My husband and I love food. In our 10 years together, we have supped well and noshed widely, tucking in everywhere from Le Grand Vefour in Paris to humble homes in North Africa to soirees in South Carolina. Food snobs we’re not: Give me a sandwich made with pimento cheese and I can count myself quite happy. And as anybody who has visited our kitchen can readily see, we love cookery books. Especially vintage and antique ones, of which we have dozens.
Why? Probably because they are forlorn and neglected, pushed out of the way in favour of modern books and more up-to-the-moment cuisines. Yet in their heyday volumes such as Marcel Bouletin’s What Shall We Have Today? (1935), Mapie de Toulouse-Lautrec’s La Cuisine de France (1964), and Elsie de Wolfe’s Recipes for Successful Dining (1934) had passionate followings. And for the curiosity factor alone, we feel those early recipes, however vague, imprecise, and old-fashioned, deserve to find their way back onto today’s tables. Even if only for special occasions. So every day, without fail, we will dive into these languishing compilations and taste-test their contents with today’s tables in mind.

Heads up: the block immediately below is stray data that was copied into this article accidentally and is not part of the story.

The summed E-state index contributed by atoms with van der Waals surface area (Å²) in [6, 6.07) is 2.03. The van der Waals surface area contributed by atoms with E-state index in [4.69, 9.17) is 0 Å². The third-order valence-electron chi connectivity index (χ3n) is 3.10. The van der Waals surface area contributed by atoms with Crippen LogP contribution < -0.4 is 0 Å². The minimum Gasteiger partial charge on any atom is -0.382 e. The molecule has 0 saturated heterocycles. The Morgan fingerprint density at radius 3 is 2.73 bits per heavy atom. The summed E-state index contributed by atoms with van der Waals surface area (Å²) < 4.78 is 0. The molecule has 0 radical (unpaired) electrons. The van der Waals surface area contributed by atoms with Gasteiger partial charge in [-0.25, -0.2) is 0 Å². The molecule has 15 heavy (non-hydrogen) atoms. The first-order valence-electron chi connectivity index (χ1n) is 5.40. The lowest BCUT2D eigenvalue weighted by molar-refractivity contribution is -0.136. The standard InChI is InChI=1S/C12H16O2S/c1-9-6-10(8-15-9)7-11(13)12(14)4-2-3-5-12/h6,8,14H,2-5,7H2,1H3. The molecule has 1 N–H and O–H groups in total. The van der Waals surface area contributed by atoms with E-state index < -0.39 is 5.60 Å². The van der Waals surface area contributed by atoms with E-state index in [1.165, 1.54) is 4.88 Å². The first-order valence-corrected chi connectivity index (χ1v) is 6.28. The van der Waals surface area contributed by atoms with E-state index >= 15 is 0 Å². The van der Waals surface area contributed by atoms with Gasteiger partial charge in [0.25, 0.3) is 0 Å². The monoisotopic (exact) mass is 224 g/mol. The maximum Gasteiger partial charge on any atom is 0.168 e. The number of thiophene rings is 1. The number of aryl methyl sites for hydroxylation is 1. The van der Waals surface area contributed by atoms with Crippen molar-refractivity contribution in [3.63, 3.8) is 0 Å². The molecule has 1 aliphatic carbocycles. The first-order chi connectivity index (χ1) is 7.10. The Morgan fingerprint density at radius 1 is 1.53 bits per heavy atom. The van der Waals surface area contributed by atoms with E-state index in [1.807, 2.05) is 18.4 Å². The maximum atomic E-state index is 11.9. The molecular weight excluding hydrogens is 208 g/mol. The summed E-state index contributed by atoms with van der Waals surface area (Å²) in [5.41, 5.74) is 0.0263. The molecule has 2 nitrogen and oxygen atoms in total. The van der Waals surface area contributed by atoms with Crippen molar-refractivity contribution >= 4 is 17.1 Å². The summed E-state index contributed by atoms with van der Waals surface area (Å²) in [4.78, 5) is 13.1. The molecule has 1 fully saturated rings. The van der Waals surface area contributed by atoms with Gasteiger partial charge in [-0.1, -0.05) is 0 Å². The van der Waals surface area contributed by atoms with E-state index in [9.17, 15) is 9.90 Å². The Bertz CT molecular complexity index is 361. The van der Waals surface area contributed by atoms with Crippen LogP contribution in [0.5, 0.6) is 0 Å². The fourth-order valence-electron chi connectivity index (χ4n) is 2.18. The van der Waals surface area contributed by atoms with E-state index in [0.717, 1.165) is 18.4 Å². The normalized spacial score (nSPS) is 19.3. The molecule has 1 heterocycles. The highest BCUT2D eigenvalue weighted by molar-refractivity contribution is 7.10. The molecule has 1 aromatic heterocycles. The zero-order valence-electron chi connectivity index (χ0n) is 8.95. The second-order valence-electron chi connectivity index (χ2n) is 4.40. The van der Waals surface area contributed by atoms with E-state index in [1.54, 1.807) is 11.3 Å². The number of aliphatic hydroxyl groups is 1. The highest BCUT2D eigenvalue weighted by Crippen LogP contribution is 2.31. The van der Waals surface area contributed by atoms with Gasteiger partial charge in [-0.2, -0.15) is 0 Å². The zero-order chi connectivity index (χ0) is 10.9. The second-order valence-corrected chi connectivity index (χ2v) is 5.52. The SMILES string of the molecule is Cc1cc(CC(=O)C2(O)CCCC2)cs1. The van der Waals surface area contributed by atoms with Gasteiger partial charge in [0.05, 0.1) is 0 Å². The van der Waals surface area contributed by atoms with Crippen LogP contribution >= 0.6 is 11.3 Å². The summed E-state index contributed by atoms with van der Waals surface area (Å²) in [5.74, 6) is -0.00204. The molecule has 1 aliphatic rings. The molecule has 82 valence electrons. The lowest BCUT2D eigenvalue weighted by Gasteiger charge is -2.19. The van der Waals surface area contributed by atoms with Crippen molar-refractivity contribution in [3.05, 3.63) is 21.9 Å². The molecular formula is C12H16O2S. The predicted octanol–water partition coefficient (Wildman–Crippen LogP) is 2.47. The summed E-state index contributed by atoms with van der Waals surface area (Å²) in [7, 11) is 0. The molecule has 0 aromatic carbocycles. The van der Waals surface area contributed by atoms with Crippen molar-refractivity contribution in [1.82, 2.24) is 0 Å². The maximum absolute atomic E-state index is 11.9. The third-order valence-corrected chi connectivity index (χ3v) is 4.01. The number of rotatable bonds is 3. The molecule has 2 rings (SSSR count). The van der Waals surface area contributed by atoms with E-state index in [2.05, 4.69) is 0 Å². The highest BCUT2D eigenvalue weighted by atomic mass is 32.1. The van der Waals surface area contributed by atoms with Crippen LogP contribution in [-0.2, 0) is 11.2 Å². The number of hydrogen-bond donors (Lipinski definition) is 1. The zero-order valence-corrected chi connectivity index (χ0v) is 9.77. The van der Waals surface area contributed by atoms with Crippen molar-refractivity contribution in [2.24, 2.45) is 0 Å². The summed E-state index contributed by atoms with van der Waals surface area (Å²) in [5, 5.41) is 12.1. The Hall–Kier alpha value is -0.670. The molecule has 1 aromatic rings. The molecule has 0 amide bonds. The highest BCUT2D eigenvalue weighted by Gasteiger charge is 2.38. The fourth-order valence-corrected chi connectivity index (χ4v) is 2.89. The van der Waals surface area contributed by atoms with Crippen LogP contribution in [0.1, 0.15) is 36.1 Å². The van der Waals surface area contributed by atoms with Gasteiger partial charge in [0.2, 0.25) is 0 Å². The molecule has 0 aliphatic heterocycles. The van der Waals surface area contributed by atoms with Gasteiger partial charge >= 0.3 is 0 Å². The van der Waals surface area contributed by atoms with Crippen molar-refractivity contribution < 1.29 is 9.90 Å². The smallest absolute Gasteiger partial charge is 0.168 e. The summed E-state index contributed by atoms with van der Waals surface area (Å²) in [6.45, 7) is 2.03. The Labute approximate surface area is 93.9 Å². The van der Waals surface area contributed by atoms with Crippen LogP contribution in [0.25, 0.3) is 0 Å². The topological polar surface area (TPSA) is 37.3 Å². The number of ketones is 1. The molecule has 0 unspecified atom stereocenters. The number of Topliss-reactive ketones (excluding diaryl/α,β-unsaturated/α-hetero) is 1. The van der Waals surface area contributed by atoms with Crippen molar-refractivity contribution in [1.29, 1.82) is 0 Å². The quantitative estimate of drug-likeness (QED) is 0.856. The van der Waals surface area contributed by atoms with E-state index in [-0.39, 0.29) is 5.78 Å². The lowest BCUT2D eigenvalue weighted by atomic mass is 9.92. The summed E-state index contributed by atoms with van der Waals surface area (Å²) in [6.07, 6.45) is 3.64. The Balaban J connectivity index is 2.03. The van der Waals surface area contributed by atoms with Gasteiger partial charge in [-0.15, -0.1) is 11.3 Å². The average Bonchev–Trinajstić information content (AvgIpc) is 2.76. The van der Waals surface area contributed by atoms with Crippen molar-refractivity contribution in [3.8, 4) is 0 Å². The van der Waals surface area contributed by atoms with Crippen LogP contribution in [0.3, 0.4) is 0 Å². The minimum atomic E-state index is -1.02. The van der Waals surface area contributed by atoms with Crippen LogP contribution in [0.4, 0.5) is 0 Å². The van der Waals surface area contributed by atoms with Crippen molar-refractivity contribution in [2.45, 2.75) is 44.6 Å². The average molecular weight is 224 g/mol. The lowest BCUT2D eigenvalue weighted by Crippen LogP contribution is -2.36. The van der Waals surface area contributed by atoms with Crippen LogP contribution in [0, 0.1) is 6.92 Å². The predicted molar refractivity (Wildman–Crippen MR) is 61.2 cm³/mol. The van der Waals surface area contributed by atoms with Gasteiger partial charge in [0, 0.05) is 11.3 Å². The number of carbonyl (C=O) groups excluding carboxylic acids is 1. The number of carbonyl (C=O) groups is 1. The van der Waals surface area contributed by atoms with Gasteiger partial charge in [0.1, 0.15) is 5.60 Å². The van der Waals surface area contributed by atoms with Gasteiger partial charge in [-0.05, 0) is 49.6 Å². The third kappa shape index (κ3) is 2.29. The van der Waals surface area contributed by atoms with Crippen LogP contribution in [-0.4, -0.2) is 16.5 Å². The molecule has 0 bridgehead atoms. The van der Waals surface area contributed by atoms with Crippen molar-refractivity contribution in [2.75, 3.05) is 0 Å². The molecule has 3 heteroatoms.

We don’t have a specialized kitchen, in case you are wondering. Ours is a galley affair, long and narrow, lined with painted beadboard and equipped with nothing more sophisticated than a 1940s Chambers gas stove and an array of late 19th- and early 20th-century copper pots, most of which need energetic polishing. Storage is an IKEA cabinet that has seen better days and a ceiling-high china cabinet made of carved oak in the Black Forest style (dead birds, dogs’ heads, et cetera). We also have an under-the-stairs pantry that does double duty as a laundry room.
Enjoy the ride. And we’ll save you a place at the table.